Alternative Gift Giving

A couple of years ago for Christmas Erik’s parents bought all of us kids each a rabbit for Christmas through Heifer International. They are an organization that provides animals, grains, trees, and farming education to poor families here in the States and abroad. Really cool organization. When you buy and animal (or other item) in someone’s name you print out a nice card with information on the animal and how it will help change a families life to give your recipient instead of yet another pair of socks of a sweater.
This year we’re doing something along those lines for my sisters Christmas gifts. I’ve been researching out different charitable ministries that I think if my sisters had the ability they would participate in. We will make a donation to said organizations and I will write my sisters each a letter telling them why that particular ministry made me think of them and their heart.
What about you? Are there any alternatives to the usual gift giving patters that you participate in? I’d love to hear about them!

 

Here are some different ministries you may not have heard of that do really amazing work in case you too are looking for some that remind you specifically of an individual. Enjoy!

Street Angels

Invisible Children

Surfing the Nations

ZOE Children’s Homes

Love Light and Melody

Surf Aid

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4 Comments on “Alternative Gift Giving”

  1. Alicia S. says:

    World Vision does the whole animal thing, as well as wells, vaccines, soccer balls… lots of stuff between $12 (two ducks) and $39,000 (a health clinic). You can also buy “shares” of the bigger ticket items if you don’t have an extra year’s salary laying around.

    worldvision.org/giftcatalog

  2. Alicia M says:

    Samaritan’s purse has the same type of thing that Alicia S is talking about. They have a catalog to look through with lots of different possibilities and varying price ranges. Mike and I would like to make it a tradition when we have kids for our kids to pick out a gift to “purchase” from this catalog to help them understand the importance of giving rather than receiving.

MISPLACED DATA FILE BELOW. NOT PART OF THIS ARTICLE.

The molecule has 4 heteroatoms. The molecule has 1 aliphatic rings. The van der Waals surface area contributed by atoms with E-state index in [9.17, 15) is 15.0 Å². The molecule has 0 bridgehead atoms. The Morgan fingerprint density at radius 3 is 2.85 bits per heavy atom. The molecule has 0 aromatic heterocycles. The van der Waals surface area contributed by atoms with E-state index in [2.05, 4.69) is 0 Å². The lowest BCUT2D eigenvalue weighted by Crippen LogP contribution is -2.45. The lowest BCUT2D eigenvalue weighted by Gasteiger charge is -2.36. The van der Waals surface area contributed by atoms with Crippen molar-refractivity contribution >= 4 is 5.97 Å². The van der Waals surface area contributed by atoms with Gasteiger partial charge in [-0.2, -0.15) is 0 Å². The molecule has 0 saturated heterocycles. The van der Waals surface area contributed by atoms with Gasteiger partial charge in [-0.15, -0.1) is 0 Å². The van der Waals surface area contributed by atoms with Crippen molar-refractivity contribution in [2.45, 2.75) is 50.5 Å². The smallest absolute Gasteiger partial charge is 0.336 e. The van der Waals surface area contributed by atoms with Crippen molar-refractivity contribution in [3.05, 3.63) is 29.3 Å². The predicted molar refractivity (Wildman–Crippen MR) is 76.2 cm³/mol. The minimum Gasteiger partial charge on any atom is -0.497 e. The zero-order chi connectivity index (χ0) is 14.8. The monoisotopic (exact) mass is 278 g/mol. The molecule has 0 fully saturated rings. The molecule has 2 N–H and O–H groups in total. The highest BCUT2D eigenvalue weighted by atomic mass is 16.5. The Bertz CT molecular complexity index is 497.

3. Kelsey J. says:

    http://www.tomsshoes.com is a pretty cool business. It’s not just a way to donate. You buy a pair of shoes (about $40) and they use the extra money to give shoes to a kid in the world who needs them. Right now they’re trying to get 30,000 shoes in the month of December to take to Ethiopia. They also have a “Feed Bag” which I got for my birthday. It’s a $60 canvas/burlap bag that pays for a kid to eat lunch every day for a school year. It’s often the only meal a kid will get in a day and drastically affects school attendance.

  4. Sarah says:

    I actually requested to have a majority of my presents fund go to Samaritan’s Purse this year. It was actually really awesome going through the catalog and thinking “Dude, I can feed a child for a week”. I’d like to incorporate it more into a family tradition, like what Alicia M was talking about. It’s something that has become more and more of a topic in our household the last week.


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